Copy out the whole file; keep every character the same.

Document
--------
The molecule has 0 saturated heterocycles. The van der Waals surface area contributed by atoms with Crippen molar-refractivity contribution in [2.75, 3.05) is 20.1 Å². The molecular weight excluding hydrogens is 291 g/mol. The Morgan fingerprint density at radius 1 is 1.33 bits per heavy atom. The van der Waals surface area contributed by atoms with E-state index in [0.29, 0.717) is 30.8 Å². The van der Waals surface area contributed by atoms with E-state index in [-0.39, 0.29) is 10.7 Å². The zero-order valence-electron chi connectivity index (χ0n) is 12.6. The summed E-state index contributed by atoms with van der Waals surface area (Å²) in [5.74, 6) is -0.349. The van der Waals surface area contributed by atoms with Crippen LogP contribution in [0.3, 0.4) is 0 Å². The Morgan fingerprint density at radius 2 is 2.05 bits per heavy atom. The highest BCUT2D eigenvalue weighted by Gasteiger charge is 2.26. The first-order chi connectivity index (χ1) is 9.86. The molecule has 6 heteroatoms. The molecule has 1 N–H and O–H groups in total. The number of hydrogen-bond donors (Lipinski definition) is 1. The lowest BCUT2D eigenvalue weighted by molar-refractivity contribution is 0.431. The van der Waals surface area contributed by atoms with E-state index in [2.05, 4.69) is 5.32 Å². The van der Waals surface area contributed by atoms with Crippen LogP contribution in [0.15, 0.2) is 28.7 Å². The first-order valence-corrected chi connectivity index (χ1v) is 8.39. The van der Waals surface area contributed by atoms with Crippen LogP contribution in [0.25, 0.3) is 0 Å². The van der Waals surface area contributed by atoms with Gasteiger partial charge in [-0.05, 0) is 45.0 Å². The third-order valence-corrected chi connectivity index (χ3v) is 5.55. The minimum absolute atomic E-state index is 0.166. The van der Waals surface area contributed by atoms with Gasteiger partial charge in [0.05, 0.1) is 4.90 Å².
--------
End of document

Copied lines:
The molecule has 0 saturated heterocycles. The van der Waals surface area contributed by atoms with Crippen molar-refractivity contribution in [2.75, 3.05) is 20.1 Å². The molecular weight excluding hydrogens is 291 g/mol. The Morgan fingerprint density at radius 1 is 1.33 bits per heavy atom. The van der Waals surface area contributed by atoms with E-state index in [0.29, 0.717) is 30.8 Å². The van der Waals surface area contributed by atoms with E-state index in [-0.39, 0.29) is 10.7 Å². The zero-order valence-electron chi connectivity index (χ0n) is 12.6. The summed E-state index contributed by atoms with van der Waals surface area (Å²) in [5.74, 6) is -0.349. The van der Waals surface area contributed by atoms with Crippen LogP contribution in [0.3, 0.4) is 0 Å². The Morgan fingerprint density at radius 2 is 2.05 bits per heavy atom. The highest BCUT2D eigenvalue weighted by Gasteiger charge is 2.26. The first-order chi connectivity index (χ1) is 9.86. The molecule has 6 heteroatoms. The molecule has 1 N–H and O–H groups in total. The number of hydrogen-bond donors (Lipinski definition) is 1. The lowest BCUT2D eigenvalue weighted by molar-refractivity contribution is 0.431. The van der Waals surface area contributed by atoms with E-state index in [2.05, 4.69) is 5.32 Å². The van der Waals surface area contributed by atoms with Crippen LogP contribution in [0.15, 0.2) is 28.7 Å². The first-order valence-corrected chi connectivity index (χ1v) is 8.39. The van der Waals surface area contributed by atoms with Crippen LogP contribution in [0.25, 0.3) is 0 Å². The van der Waals surface area contributed by atoms with Gasteiger partial charge in [-0.05, 0) is 45.0 Å². The third-order valence-corrected chi connectivity index (χ3v) is 5.55. The minimum absolute atomic E-state index is 0.166. The van der Waals surface area contributed by atoms with Gasteiger partial charge in [0.05, 0.1) is 4.90 Å².